Thursday, January 6, 2011

Your Arteries and Insulin Resistance

We spend a lot of time on this blog discussing insulin resistance. It's important for cardiovascular health.

Illness, injury, toxic exposure, or genetics, or some combination of all four, change cells so they protect themselves from sugar by turning off receptor sites for insulin. Usually we talk about insulin resistance in the liver, or in fat cells, or in the muscles, but it turns out our arteries can become insulin resistant, too. When arteries become insulin resistant, they tend to accumulate hardened cholesterol deposits that raise blood pressure and increase the risk of heart attacks.

In type 2 diabetes, at least in the early stages, the pancreas produces more and more insulin to try to compensate for insulin resistance and keep blood sugar levels normal, and the process usually works. Eventually, however, blood sugar levels go higher and higher despite the extra insulin, and full-fledged type 2 sets in. At the end of this process, arteries tend to get "clogged" with cholesterol. But until recently scientists didn't know whether it was the extra insulin or the high blood sugars that cause artery problems.

It turns out it is high blood sugar levels, not high insulin levels. When blood sugar levels go higher and higher, the arteries also have to protect themselves from absorbing so much sugar they would "flame out" on a molecular level. They do this by shutting off the docking portals on the outside of the cell that would otherwise respond to insulin. But when the cells in the lining of the arteries stop responding to insulin, they also don't activate the protective mechanisms that keep cholesterol soft and safe. Instead cholesterol becomes hard and dangerous to cardiovascular health.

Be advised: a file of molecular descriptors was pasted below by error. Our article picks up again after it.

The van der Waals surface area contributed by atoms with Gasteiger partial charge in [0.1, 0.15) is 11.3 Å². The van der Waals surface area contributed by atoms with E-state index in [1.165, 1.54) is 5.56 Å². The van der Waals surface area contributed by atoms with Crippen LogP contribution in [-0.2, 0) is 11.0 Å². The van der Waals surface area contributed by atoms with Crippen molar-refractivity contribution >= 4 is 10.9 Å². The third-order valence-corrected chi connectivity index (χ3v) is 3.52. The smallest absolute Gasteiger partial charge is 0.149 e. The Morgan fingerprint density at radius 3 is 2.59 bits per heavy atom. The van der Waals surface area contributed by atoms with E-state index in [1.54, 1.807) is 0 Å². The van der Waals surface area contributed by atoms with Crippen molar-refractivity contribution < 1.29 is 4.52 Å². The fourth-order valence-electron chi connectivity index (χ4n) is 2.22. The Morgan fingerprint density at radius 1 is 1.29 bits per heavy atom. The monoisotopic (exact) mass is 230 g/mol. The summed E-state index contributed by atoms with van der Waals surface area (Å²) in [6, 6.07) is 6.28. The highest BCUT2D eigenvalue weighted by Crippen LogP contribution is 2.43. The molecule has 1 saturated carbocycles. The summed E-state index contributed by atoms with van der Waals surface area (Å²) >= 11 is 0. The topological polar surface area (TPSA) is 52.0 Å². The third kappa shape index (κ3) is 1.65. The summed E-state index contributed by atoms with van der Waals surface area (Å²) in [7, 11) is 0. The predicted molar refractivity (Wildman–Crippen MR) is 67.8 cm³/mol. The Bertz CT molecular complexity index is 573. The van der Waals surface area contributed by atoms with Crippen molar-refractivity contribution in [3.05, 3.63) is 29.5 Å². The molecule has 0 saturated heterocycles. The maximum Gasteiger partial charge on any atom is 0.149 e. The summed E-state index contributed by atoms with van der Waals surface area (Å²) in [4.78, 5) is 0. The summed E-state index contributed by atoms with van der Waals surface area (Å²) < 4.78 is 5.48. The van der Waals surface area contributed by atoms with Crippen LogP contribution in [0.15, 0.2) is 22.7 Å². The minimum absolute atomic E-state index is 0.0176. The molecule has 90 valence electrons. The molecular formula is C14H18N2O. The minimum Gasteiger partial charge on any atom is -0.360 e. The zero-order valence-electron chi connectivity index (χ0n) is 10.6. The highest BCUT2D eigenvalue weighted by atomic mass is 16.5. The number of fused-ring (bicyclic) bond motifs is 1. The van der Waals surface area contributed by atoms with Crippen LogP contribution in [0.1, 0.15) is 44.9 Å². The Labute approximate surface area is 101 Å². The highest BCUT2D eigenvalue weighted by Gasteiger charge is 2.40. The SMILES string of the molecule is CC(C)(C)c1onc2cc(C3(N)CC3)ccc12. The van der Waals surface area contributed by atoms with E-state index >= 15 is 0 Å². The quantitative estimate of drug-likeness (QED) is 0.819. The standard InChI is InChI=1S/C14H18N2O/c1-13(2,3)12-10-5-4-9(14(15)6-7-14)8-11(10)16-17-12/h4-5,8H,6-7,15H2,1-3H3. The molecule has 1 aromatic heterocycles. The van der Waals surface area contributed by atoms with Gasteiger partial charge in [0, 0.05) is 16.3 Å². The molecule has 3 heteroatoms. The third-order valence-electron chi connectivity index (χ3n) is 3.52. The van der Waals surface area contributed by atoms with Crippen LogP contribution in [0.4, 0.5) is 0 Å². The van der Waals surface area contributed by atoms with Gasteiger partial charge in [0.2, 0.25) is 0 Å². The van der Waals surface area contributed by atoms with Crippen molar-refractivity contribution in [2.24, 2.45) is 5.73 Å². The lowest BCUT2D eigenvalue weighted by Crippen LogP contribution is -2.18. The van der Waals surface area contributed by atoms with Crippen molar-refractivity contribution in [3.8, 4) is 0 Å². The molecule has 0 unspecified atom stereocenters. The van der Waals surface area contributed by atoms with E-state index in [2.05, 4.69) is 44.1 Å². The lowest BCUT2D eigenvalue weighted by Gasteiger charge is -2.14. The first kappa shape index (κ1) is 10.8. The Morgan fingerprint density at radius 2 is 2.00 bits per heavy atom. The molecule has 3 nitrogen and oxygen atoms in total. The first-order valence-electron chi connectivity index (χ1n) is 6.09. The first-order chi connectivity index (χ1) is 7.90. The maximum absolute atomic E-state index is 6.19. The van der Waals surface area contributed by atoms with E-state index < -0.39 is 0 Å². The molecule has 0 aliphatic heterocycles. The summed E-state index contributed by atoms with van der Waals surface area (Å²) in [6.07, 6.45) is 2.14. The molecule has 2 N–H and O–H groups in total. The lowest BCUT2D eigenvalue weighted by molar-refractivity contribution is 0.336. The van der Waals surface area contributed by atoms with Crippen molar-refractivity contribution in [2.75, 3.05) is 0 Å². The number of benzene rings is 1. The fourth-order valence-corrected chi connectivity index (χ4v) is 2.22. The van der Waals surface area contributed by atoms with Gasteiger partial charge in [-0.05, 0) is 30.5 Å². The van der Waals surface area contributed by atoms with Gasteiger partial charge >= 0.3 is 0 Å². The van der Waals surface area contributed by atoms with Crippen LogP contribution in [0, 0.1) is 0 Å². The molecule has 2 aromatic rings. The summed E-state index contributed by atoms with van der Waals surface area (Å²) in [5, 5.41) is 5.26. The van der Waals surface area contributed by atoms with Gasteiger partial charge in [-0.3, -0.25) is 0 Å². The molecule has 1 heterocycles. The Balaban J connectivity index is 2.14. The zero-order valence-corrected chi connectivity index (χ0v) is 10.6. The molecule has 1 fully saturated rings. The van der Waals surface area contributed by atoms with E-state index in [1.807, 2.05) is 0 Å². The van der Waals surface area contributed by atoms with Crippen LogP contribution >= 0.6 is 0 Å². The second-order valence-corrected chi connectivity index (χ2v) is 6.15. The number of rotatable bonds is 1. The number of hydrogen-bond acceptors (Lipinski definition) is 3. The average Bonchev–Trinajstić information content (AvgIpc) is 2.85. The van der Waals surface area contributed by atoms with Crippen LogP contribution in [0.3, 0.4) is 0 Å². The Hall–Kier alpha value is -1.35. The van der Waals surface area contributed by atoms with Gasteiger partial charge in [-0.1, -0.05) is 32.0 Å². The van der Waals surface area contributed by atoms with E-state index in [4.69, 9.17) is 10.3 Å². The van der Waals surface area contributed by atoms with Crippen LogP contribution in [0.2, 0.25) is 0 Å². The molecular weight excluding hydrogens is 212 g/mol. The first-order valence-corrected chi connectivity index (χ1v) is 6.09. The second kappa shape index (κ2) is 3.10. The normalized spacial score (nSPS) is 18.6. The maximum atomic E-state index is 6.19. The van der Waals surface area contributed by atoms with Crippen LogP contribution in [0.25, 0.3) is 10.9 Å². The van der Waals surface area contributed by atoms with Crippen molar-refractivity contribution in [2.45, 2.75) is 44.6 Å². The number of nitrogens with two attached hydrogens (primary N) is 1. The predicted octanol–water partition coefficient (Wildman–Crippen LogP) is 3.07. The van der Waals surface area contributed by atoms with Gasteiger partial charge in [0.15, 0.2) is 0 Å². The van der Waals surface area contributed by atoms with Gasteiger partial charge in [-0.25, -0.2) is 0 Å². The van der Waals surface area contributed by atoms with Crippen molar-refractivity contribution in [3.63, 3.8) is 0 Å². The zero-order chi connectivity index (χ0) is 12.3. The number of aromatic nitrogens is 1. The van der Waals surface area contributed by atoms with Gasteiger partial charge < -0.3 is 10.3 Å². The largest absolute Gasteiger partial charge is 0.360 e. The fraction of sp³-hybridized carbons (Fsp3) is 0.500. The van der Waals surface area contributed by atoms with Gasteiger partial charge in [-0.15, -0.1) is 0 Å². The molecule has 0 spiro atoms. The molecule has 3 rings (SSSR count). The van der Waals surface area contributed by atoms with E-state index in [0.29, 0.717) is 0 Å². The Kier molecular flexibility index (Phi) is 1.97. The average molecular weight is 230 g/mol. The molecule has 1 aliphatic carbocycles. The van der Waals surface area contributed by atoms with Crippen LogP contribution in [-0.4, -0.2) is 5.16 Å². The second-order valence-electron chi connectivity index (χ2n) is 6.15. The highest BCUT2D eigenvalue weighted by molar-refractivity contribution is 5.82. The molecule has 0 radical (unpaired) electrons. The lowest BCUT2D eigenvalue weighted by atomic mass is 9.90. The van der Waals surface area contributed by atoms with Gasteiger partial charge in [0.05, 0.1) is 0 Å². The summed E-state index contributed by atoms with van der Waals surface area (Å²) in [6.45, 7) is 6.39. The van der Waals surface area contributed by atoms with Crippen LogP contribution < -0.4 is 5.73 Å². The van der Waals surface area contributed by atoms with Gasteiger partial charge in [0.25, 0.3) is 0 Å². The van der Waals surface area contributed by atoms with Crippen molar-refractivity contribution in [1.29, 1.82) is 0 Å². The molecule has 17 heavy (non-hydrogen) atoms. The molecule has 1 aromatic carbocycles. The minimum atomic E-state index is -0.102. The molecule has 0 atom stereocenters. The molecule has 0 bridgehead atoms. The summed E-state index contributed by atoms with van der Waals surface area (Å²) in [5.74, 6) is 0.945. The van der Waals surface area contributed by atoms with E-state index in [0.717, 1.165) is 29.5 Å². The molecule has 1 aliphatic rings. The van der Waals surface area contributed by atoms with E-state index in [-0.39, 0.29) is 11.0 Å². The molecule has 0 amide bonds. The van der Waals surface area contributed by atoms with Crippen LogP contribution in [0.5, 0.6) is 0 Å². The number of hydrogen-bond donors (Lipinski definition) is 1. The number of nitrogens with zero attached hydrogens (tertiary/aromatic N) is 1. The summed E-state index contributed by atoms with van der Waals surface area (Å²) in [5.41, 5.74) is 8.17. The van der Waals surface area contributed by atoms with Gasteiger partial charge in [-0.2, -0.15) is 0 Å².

What's the significance of this recent research? There are several things diabetics need to know.

1. If you keep your blood sugar levels normal, you keep your arteries healthy.
2. If you need to use insulin to keep blood sugar levels normal, you won't be harming your cardiovascular health.
3. If you don't keep your blood sugar levels normal by diet, exercise, pills, or insulin, you will be harming your cardiovascular health.

It's not all about total cholesterol. Your cardiovascular health is also about what happens to the cholesterol. Doing whatever you have to do to keep your blood sugar levels from soaring will keep your heart and arteries safer. You have to diet, however, to do all of this without gaining weight. And if you take blood pressure medication, your doctor needs to know that beta-blockers increase insulin resistance (and cholesterol damage) to the arteries, while other blood pressure medications do not.

Sources:

Kveiborg B, Hermann TS, Major-Pedersen A, Christiansen B, Rask-Madsen C, Raunsø J, Køber L, Torp-Pedersen C, Dominguez H.Metoprolol compared to carvedilol deteriorates insulin-stimulated endothelial function in patients with type 2 diabetes - a randomized study. Cardiovasc Diabetol. 2010 May 25;9:21.

Rask-Madsen C, Li Q, Freund B, Feather D, Abramov R, Wu IH, Chen K, Yamamoto-Hiraoka J, Goldenbogen J, Sotiropoulos KB, Clermont A, Geraldes P, Dall'Osso C, Wagers AJ, Huang PL, Rekhter M, Scalia R, Kahn CR, King GL. Loss of insulin signaling in vascular endothelial cells accelerates atherosclerosis in apolipoprotein E null mice. Cell Metab. 2010 May 5;11(5):379-89.

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